One of my favorite TV people, Stephen Colbert, on the decision of one of my favorite radio people, Glenn Beck, to hold his Tea Party at the Alamo:

    The Colbert ReportMon - Thurs 11:30pm / 10:30c
    Tax Atax
    Colbert Report Full EpisodesPolitical HumorNASA Name Contest

    Art of The Living Dead
    h/t to about half a dozen of the blogs I regularly read for pointing me in the direction of Travis Pitts (a.k.a. Dr. Monster), my new favorite Flickrborne artist. He has a grand collection of Cold War Z propaganda posters and other art at his Flickr site.


    Like that? Then check out even more stuff at his main website:

    Now, if I could only get me a t-shirt with his Hoth 45 piece on it, I would be in hipster-geek heaven.

    Hybrid Toys
    Cross a donkey with a horse; you get a mule. Cross a toy soldier with a paper doll, you get Walkerloo.

    Tuesday, April 14, 2009

    BLITEOTW Meets Youtube

    h/t Hero Press

    My earliest memory of my love of zombie movies is sitting enthralled as I listened to my sister recount a movie she had just seen called Children Shouldn't Play with Dead Things. I didn't see it myself until much later, mind you, but the memory of her narrative has stuck with me all these years. It was one of the first movies I tracked down when my family got its first VCR. That was, of course, after I'd seen the first two Romero Dead films. From there, it was on to every thing from Return of The Living Dead to Shaun of The Dead. I spent an unhealthy number of hours playing Urban Dead and participated in Blog-Like-It's-The-End-Of-The-World. Now, there's Lost Zombies, a "community generated zombie documentary."

    Not quite as elaborate, but filled to the brim with ghoulish glee is Sword +1's The End: a modern-day post-apocalyptic zombie survivor roleplaying romp with mechanics that seem very old-school.

    Saturday, April 11, 2009

    Friday, April 10, 2009

    Two Pirate Yarns

    Our first tale of piracy comes to us from the Exurban League. These Arizona bloggers have posted the transcript of President Obama's response to the Maersk Alabama incident. File under "Political 'Teh Funny.'"

    Good evening. As you know, early yesterday, Somali-based pirates attacked the Maersk Alabama, a freighter carrying relief supplies to Kenya. While we do not yet know all the details, the Alabama's crew re-took control of the vessel and forced the pirates off the ship.

    Since the pirates are still holding the captain, I have sent FBI negotiators to facilitate his safe and speedy release. I assure his friends and family that I will not stop until this man-made disaster is resolved in a peaceful, tolerant and ecologically-sound manner.

    Obviously, this incident has raised many concerns among Americans. There have been calls for justice and even violence against the misguided perpetrators. But such an emotional reaction has led to the disparagement of entire groups with which we are unfamiliar. We have seen this throughout history.

    For too long, America has been too dismissive of the proud culture and invaluable contributions of the Pirate Community. Whether it is their pioneering work with prosthetics, husbandry of tropical birds or fanciful fashion sense, America owes a deep debt to Pirates.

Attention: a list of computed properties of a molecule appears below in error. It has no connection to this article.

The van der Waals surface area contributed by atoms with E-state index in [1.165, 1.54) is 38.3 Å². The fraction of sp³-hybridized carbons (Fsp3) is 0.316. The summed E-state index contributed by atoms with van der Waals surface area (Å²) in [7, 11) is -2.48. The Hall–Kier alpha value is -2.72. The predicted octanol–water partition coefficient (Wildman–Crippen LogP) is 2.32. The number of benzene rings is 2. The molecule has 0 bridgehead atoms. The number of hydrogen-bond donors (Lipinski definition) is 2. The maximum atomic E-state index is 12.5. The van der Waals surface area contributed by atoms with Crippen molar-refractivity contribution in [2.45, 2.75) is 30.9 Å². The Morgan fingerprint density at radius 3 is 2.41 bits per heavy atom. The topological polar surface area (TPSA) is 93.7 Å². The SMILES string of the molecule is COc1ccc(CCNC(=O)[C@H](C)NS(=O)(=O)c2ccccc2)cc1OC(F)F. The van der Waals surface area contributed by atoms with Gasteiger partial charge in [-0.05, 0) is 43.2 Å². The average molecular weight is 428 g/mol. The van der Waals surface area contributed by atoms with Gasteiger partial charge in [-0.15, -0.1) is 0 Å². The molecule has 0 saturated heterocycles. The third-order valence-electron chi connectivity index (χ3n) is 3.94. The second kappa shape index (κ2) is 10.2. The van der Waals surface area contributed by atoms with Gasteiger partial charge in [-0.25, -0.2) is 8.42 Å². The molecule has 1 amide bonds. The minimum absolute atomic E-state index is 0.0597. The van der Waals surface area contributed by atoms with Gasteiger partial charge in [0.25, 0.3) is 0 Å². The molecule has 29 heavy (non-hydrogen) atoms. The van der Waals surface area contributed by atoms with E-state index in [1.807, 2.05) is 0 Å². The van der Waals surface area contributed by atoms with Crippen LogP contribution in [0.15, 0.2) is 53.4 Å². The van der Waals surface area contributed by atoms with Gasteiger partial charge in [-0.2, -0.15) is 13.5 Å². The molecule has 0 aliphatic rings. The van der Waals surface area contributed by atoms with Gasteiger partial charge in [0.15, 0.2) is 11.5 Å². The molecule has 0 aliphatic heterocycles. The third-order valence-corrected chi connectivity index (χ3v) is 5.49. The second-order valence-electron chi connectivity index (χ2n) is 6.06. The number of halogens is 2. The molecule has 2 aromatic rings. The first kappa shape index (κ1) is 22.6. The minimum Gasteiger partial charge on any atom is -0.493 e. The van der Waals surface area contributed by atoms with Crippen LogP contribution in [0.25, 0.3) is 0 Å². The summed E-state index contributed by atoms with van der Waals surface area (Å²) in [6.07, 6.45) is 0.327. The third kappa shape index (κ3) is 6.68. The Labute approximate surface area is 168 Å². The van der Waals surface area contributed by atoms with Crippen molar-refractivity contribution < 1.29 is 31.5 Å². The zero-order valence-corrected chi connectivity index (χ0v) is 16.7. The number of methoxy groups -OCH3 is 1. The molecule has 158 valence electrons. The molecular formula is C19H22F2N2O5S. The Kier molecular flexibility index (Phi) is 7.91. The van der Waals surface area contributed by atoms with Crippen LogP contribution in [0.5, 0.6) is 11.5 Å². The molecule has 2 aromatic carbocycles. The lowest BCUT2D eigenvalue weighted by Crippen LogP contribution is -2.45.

( Read more ... )

    Where's Woodes Rogers when ya need 'im?

    Our second tale of piracy involves the digital kind. Namely, an attempt to eliminate illegal dissemination of D&D PDFs. In an exclusive interview with ENWorld, Wizards Brethren of The Coast President Greg Leeds addressed the company's recent decision to yank their PDF products from the shelves of Paizo and RPGNow. This removal of products comes a mere month after the company made the following statement in a 3/6/2009 press release:

    In conjunction with the Retailer Rewards program, Wizards of the Coast will also release a new Internet Sales Policy on April 6. The new policy will have clear guidelines for online sales of Wizards’ product, and requires that retailers register with Wizards by signing an Authorized Internet Dealer Agreement.

    But according to the Leeds interview, it's more like a No Internet Sales Policy.

    We do not have any plans to resume the sale of PDFs, but are actively exploring other options for the digital distribution of our content – including older editions. We understand that digital content is important to our customers.

    Barring access to those who sell and buy the stuff legally is like sending in a SEAL Team to take out Captain Richard Phillips instead of the Somali corsairs.

    In response (or lack thereof) to concerns that WoTC is "punishing the customers who choose to legally acquire electronic Wizards products while not significantly affecting online book piracy," Leeds said:

    While we understand that our actions will not eliminate piracy all together, we don’t want to make it easy to acquire illegally, either. We need to have a strong retail base in order to support (and grow) the hobby industry. We hope to deter future offenders – or at least slow down their path to obtaining illegal products.

    I think The Eiglophian Press hit the nail on the head:

    Basically this Leeds person failed to respond to the first part of the question altogether, which is tantamount to saying "We don't really give a shit if you bought our products electronically." I mean, am I wrong? 'Cus from where I'm sitting I don't see any sort of acknowledgment for the money I legally threw to WotC for PDF copies of OOP books. I guess my support doesn't matter and WotC doesn't value my business.

    Fortunately, I don't rely on Leeds and his ilk to supply my gaming needs. I'd be willing to bet that while the rest of us were huddled around a table coated in graph paper, lead miniatures, pizza boxes, Doritos bags, and Mountain Dew cans, Leeds was attending frat parties and filling out his apps for MBA school. Sure, I forked out a few bones to WoTC to pay for my Gamma World PDF and the issue of The Dragon that had the China Mieville stuff in it. But, my gaming dollar has primarily gone to and will continue to go to the crew at Fight On! magazine. The heirs to the legacy of Arneson and Gygax aren't suits like Greg Leeds. They are people like Jeff Rients and James Maliszewski.